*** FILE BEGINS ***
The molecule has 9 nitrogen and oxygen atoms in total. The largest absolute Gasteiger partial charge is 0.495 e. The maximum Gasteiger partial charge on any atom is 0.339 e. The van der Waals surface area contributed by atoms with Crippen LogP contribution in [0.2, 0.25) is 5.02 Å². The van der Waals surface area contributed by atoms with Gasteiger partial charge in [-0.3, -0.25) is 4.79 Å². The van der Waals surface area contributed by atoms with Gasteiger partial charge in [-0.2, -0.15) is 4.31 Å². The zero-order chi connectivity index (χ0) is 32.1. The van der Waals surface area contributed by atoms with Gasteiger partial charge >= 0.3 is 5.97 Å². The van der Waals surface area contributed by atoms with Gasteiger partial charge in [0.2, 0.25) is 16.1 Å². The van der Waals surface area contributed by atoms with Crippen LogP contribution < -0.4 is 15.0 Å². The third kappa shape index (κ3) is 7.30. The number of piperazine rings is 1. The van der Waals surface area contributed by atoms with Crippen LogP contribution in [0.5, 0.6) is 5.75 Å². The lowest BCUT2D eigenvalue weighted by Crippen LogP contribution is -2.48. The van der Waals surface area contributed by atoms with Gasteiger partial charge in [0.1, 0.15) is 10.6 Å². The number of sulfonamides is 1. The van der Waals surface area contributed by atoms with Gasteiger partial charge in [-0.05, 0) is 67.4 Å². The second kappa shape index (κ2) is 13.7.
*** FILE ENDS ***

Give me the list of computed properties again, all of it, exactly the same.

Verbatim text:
The molecule has 9 nitrogen and oxygen atoms in total. The largest absolute Gasteiger partial charge is 0.495 e. The maximum Gasteiger partial charge on any atom is 0.339 e. The van der Waals surface area contributed by atoms with Crippen LogP contribution in [0.2, 0.25) is 5.02 Å². The van der Waals surface area contributed by atoms with Gasteiger partial charge in [-0.3, -0.25) is 4.79 Å². The van der Waals surface area contributed by atoms with Gasteiger partial charge in [-0.2, -0.15) is 4.31 Å². The zero-order chi connectivity index (χ0) is 32.1. The van der Waals surface area contributed by atoms with Gasteiger partial charge >= 0.3 is 5.97 Å². The van der Waals surface area contributed by atoms with Gasteiger partial charge in [0.2, 0.25) is 16.1 Å². The van der Waals surface area contributed by atoms with Crippen LogP contribution < -0.4 is 15.0 Å². The third kappa shape index (κ3) is 7.30. The number of piperazine rings is 1. The van der Waals surface area contributed by atoms with Crippen LogP contribution in [0.5, 0.6) is 5.75 Å². The lowest BCUT2D eigenvalue weighted by Crippen LogP contribution is -2.48. The van der Waals surface area contributed by atoms with Gasteiger partial charge in [0.1, 0.15) is 10.6 Å². The number of sulfonamides is 1. The van der Waals surface area contributed by atoms with Gasteiger partial charge in [-0.05, 0) is 67.4 Å². The second kappa shape index (κ2) is 13.7.